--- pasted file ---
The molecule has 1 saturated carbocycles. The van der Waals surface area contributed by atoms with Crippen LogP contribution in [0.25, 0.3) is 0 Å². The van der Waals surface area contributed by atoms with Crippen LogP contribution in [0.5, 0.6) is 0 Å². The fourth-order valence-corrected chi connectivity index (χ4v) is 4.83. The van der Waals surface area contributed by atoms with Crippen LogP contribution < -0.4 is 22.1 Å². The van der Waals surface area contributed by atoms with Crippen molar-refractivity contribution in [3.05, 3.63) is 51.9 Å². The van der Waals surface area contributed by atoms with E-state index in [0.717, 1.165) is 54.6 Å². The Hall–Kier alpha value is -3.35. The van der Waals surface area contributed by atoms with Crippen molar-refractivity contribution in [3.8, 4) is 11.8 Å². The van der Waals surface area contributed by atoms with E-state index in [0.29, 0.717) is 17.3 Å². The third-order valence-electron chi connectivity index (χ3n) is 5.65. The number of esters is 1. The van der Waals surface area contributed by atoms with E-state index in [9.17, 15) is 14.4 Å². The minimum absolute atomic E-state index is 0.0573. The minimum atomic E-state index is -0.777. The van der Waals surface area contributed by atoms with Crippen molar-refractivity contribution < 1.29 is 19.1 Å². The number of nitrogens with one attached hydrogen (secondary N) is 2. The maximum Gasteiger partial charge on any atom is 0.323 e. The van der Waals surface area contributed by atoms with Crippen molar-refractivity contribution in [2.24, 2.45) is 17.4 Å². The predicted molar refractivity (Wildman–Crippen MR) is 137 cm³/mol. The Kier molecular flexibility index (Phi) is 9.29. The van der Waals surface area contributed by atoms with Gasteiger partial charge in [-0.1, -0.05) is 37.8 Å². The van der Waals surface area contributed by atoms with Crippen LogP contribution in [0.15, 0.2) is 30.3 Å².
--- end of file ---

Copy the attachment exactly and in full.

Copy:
The molecule has 1 saturated carbocycles. The van der Waals surface area contributed by atoms with Crippen LogP contribution in [0.25, 0.3) is 0 Å². The van der Waals surface area contributed by atoms with Crippen LogP contribution in [0.5, 0.6) is 0 Å². The fourth-order valence-corrected chi connectivity index (χ4v) is 4.83. The van der Waals surface area contributed by atoms with Crippen LogP contribution < -0.4 is 22.1 Å². The van der Waals surface area contributed by atoms with Crippen molar-refractivity contribution in [3.05, 3.63) is 51.9 Å². The van der Waals surface area contributed by atoms with E-state index in [0.717, 1.165) is 54.6 Å². The Hall–Kier alpha value is -3.35. The van der Waals surface area contributed by atoms with Crippen molar-refractivity contribution in [3.8, 4) is 11.8 Å². The van der Waals surface area contributed by atoms with E-state index in [0.29, 0.717) is 17.3 Å². The third-order valence-electron chi connectivity index (χ3n) is 5.65. The number of esters is 1. The van der Waals surface area contributed by atoms with E-state index in [9.17, 15) is 14.4 Å². The minimum absolute atomic E-state index is 0.0573. The minimum atomic E-state index is -0.777. The van der Waals surface area contributed by atoms with Crippen molar-refractivity contribution < 1.29 is 19.1 Å². The number of nitrogens with one attached hydrogen (secondary N) is 2. The maximum Gasteiger partial charge on any atom is 0.323 e. The van der Waals surface area contributed by atoms with Crippen molar-refractivity contribution in [2.24, 2.45) is 17.4 Å². The predicted molar refractivity (Wildman–Crippen MR) is 137 cm³/mol. The Kier molecular flexibility index (Phi) is 9.29. The van der Waals surface area contributed by atoms with Gasteiger partial charge in [-0.1, -0.05) is 37.8 Å². The van der Waals surface area contributed by atoms with Crippen LogP contribution in [0.15, 0.2) is 30.3 Å².